Ever Been Inspired with a Moment of Transcendence from an Unexpected Source? Like Oklahoma!

Do you ever have an unexpectedly strong emotional reaction to something?

I sometimes get what I think of as my “America feeling.” Usually when I get this feeling, it’s so strong that I actually get teary.

It hits me at the oddest time. I often get it when I’m waiting in line to vote. I felt it when I got my daughter’s emergency passport, and the officer was giving us our directions. (You can hear me tell the story on episode 31 of the podcast: “If you have an appointment, you’re in line A, for ‘appointment’; if not, you’re in line B, for ‘bad planning.'”)

I felt it the other day. My sixteen-year-old daughter was playing music from her playlist, and of all things, it included the song “The Farmer and the Cowman” from the Rodgers and Hammerstein 1943 musical Oklahoma!

Yes, the song is dated, and it trades in cliches. Nevertheless, I love it, and the America feeling hit me hard.

Andrew Carnes:
The farmer and the cowman should be friends,
Oh, the farmer and the cowman should be friends.
One man likes to push a plough, the other likes to chase a cow,
But that’s no reason why they cain’t be friends.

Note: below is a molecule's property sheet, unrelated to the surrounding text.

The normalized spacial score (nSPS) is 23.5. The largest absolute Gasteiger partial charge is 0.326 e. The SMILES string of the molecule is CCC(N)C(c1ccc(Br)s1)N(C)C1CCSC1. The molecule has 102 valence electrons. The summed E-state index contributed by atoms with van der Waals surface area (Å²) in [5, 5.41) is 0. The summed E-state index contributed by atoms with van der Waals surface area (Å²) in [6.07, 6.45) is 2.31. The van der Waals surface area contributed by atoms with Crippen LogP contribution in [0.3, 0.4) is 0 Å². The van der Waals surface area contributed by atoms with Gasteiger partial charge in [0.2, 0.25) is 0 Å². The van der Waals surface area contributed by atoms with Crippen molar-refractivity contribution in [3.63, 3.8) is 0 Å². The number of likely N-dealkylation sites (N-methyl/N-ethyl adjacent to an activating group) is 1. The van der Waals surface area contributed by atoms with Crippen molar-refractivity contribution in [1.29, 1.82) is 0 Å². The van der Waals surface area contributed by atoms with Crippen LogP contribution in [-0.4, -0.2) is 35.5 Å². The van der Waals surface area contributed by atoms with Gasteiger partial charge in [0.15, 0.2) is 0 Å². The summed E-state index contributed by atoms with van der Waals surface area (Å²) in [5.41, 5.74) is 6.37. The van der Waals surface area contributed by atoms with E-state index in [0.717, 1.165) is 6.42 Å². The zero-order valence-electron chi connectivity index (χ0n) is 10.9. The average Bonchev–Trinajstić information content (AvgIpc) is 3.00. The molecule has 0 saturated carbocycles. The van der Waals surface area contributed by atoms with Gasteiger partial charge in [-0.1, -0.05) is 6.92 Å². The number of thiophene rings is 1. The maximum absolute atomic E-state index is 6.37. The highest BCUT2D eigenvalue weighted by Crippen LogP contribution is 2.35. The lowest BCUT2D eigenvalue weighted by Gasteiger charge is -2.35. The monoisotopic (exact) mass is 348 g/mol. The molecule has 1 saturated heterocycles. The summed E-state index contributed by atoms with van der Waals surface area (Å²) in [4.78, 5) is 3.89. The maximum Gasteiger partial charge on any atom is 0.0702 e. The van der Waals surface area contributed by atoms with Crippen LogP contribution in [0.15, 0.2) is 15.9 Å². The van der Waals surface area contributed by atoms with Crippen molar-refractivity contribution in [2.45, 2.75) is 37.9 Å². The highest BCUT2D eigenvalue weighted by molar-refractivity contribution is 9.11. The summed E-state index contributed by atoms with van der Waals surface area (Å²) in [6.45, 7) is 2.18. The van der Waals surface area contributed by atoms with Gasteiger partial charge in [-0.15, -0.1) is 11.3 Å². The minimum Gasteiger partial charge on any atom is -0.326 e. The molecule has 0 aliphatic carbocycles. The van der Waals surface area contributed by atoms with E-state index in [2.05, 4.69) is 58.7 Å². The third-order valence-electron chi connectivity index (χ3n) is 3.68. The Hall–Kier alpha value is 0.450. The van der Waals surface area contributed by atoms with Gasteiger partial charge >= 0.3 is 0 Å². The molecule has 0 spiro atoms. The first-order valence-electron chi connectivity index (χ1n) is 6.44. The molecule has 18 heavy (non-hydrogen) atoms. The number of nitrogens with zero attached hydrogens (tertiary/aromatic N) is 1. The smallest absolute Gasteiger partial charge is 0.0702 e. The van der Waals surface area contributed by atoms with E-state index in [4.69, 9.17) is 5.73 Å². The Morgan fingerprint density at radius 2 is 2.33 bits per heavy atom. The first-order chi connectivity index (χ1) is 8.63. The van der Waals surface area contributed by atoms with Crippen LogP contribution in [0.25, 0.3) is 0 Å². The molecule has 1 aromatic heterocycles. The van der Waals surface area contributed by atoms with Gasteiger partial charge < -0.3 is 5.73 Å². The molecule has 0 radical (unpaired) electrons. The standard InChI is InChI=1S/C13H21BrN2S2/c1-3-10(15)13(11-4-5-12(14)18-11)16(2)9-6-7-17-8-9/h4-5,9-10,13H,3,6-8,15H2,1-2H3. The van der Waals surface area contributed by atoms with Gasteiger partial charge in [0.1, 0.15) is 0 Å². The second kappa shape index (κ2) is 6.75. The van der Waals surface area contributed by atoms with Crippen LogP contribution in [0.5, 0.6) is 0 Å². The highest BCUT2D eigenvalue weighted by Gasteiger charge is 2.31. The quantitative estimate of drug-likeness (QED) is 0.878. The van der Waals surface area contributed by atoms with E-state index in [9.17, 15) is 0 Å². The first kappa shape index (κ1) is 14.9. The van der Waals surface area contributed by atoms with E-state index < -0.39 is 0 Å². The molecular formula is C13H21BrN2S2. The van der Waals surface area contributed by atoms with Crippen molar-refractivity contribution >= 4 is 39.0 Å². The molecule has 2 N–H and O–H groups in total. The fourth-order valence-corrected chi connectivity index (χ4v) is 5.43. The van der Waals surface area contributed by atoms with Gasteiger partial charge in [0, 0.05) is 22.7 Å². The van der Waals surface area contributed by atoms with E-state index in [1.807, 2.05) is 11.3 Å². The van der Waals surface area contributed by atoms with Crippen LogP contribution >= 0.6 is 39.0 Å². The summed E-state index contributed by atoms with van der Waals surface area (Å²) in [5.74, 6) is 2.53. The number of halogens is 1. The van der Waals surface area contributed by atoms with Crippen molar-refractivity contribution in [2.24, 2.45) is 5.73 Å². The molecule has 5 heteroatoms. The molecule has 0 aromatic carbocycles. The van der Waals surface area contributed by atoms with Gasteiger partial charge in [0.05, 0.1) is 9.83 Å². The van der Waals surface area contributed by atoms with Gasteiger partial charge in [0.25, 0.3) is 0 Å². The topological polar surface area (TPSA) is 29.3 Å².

Territory folks should stick together,
Territory folks should all be pals.
Cowboys dance with farmer’s daughters,
Farmers dance with the ranchers’ gals.


Aunt Eller:
I’d like to teach you all a little sayin’
And learn the words by heart the way you should
I don’t say I’m no better than anybody else,
But I’ll be danged if I ain’t jist as good!

This song gives me such a strong America feelings — I tear up every time I hear it. Which makes me feel a little ridiculous, but there it is.

Because yes it’s true: Territory folks should stick together, and I don’t say I’m no better than anybody else, but I’ll be danged if I ain’t jist as good.

If you want to see the clip from the movie Oklahoma!, with singing and dancing, watch here.

In my experience, moments of transcendence — so precious for happiness — don’t always hit me the way I’d expect.

How about you? Do you ever get a feeling of transcendence — or the America feeling — from an unexpected source?

Like Andy Warhol, Would You Like to Have a Boss on Retainer? I Sure Would.

“When I think about what sort of person I would most like to have on a retainer, I think it would be a boss. A boss who could tell me what to do, because that makes everything easy when you’re working.”

–Andy Warhol, The Philosophy of Andy Warhol (From A to B and Back Again)

I like Andy Warhol’s art, but I love his writing.  He is the most extraordinarily interesting writer and observer of human nature. I find myself quoting him all the time, and this is one of the lines that I quote most often.

I find that so true about work — that the hardest part about working is telling yourself what to do.  Once you know what to do, things get much easier.